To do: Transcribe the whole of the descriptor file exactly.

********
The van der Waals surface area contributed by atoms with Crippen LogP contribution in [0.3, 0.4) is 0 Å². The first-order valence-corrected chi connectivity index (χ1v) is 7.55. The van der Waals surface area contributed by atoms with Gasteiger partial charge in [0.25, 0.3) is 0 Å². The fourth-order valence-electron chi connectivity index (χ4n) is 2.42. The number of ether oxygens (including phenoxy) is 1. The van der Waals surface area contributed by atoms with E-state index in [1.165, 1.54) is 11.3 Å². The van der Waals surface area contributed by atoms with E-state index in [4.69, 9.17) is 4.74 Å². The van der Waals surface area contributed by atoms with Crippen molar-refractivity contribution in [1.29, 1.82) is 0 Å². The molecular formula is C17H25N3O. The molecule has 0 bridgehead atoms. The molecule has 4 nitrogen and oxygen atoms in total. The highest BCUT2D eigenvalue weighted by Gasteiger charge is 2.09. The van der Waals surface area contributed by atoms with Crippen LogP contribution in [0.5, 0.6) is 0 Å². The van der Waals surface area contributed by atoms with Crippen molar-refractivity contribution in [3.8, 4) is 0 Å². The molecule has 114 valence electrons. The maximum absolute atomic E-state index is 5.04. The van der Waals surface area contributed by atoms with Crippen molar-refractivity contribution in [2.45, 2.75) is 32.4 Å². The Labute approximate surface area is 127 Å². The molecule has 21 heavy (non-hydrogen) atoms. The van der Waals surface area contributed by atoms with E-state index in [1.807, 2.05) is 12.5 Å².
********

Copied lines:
The van der Waals surface area contributed by atoms with Crippen LogP contribution in [0.3, 0.4) is 0 Å². The first-order valence-corrected chi connectivity index (χ1v) is 7.55. The van der Waals surface area contributed by atoms with Gasteiger partial charge in [0.25, 0.3) is 0 Å². The fourth-order valence-electron chi connectivity index (χ4n) is 2.42. The number of ether oxygens (including phenoxy) is 1. The van der Waals surface area contributed by atoms with E-state index in [1.165, 1.54) is 11.3 Å². The van der Waals surface area contributed by atoms with E-state index in [4.69, 9.17) is 4.74 Å². The van der Waals surface area contributed by atoms with Crippen molar-refractivity contribution in [1.29, 1.82) is 0 Å². The molecular formula is C17H25N3O. The molecule has 0 bridgehead atoms. The molecule has 4 nitrogen and oxygen atoms in total. The highest BCUT2D eigenvalue weighted by Gasteiger charge is 2.09. The van der Waals surface area contributed by atoms with Crippen LogP contribution in [0.5, 0.6) is 0 Å². The van der Waals surface area contributed by atoms with Crippen molar-refractivity contribution in [3.8, 4) is 0 Å². The molecule has 114 valence electrons. The maximum absolute atomic E-state index is 5.04. The van der Waals surface area contributed by atoms with Crippen molar-refractivity contribution in [2.45, 2.75) is 32.4 Å². The Labute approximate surface area is 127 Å². The molecule has 21 heavy (non-hydrogen) atoms. The van der Waals surface area contributed by atoms with E-state index in [1.807, 2.05) is 12.5 Å².